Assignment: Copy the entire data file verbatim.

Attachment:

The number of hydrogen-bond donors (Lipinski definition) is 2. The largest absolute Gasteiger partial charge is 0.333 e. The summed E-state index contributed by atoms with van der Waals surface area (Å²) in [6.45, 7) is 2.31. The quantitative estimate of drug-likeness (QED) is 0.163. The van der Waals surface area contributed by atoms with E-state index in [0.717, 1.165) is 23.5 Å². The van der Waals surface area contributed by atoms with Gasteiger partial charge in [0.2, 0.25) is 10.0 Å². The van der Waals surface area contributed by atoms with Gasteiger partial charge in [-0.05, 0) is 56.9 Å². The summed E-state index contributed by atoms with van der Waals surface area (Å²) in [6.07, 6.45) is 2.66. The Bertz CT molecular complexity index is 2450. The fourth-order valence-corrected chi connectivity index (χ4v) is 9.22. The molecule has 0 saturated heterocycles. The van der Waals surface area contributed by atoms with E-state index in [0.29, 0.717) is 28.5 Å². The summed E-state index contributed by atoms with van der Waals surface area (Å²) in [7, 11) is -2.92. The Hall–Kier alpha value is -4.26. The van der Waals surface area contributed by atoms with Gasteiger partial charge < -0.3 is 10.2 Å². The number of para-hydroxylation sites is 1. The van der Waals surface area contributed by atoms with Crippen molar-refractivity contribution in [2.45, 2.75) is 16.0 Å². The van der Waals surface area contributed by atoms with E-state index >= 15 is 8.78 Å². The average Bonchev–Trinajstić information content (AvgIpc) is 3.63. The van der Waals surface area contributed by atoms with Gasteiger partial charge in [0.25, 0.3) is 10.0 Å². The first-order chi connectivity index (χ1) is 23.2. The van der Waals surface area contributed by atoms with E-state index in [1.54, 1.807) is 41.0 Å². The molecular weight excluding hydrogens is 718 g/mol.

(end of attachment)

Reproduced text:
The number of hydrogen-bond donors (Lipinski definition) is 2. The largest absolute Gasteiger partial charge is 0.333 e. The summed E-state index contributed by atoms with van der Waals surface area (Å²) in [6.45, 7) is 2.31. The quantitative estimate of drug-likeness (QED) is 0.163. The van der Waals surface area contributed by atoms with E-state index in [0.717, 1.165) is 23.5 Å². The van der Waals surface area contributed by atoms with Gasteiger partial charge in [0.2, 0.25) is 10.0 Å². The van der Waals surface area contributed by atoms with Gasteiger partial charge in [-0.05, 0) is 56.9 Å². The summed E-state index contributed by atoms with van der Waals surface area (Å²) in [6.07, 6.45) is 2.66. The Bertz CT molecular complexity index is 2450. The fourth-order valence-corrected chi connectivity index (χ4v) is 9.22. The molecule has 0 saturated heterocycles. The van der Waals surface area contributed by atoms with E-state index in [0.29, 0.717) is 28.5 Å². The summed E-state index contributed by atoms with van der Waals surface area (Å²) in [7, 11) is -2.92. The Hall–Kier alpha value is -4.26. The van der Waals surface area contributed by atoms with Gasteiger partial charge < -0.3 is 10.2 Å². The number of para-hydroxylation sites is 1. The van der Waals surface area contributed by atoms with Crippen molar-refractivity contribution in [2.45, 2.75) is 16.0 Å². The van der Waals surface area contributed by atoms with E-state index >= 15 is 8.78 Å². The average Bonchev–Trinajstić information content (AvgIpc) is 3.63. The van der Waals surface area contributed by atoms with Gasteiger partial charge in [0.25, 0.3) is 10.0 Å². The first-order chi connectivity index (χ1) is 23.2. The van der Waals surface area contributed by atoms with E-state index in [1.54, 1.807) is 41.0 Å². The molecular weight excluding hydrogens is 718 g/mol.